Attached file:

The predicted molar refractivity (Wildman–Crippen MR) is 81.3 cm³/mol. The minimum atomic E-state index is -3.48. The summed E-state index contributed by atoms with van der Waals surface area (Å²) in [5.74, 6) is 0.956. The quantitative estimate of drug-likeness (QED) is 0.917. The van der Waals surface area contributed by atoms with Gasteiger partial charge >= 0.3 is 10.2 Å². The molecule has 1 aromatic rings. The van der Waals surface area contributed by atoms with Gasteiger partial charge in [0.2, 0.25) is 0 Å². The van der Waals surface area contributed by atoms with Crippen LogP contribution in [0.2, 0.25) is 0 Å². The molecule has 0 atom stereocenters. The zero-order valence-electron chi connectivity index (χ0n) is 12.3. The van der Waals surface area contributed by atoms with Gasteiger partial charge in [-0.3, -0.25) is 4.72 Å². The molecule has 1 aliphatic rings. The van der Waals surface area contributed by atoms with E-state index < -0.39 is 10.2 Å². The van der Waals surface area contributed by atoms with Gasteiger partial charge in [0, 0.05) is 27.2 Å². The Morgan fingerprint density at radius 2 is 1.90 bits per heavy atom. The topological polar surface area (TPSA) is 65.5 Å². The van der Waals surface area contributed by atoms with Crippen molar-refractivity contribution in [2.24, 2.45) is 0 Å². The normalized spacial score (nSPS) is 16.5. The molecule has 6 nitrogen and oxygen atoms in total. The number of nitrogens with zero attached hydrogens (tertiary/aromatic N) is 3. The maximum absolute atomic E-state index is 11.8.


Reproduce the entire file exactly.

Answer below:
The predicted molar refractivity (Wildman–Crippen MR) is 81.3 cm³/mol. The minimum atomic E-state index is -3.48. The summed E-state index contributed by atoms with van der Waals surface area (Å²) in [5.74, 6) is 0.956. The quantitative estimate of drug-likeness (QED) is 0.917. The van der Waals surface area contributed by atoms with Gasteiger partial charge >= 0.3 is 10.2 Å². The molecule has 1 aromatic rings. The van der Waals surface area contributed by atoms with Gasteiger partial charge in [0.2, 0.25) is 0 Å². The van der Waals surface area contributed by atoms with Crippen LogP contribution in [0.2, 0.25) is 0 Å². The molecule has 0 atom stereocenters. The zero-order valence-electron chi connectivity index (χ0n) is 12.3. The van der Waals surface area contributed by atoms with Gasteiger partial charge in [-0.3, -0.25) is 4.72 Å². The molecule has 1 aliphatic rings. The van der Waals surface area contributed by atoms with E-state index < -0.39 is 10.2 Å². The van der Waals surface area contributed by atoms with Gasteiger partial charge in [0, 0.05) is 27.2 Å². The Morgan fingerprint density at radius 2 is 1.90 bits per heavy atom. The topological polar surface area (TPSA) is 65.5 Å². The van der Waals surface area contributed by atoms with Crippen molar-refractivity contribution in [2.24, 2.45) is 0 Å². The normalized spacial score (nSPS) is 16.5. The molecule has 6 nitrogen and oxygen atoms in total. The number of nitrogens with zero attached hydrogens (tertiary/aromatic N) is 3. The maximum absolute atomic E-state index is 11.8.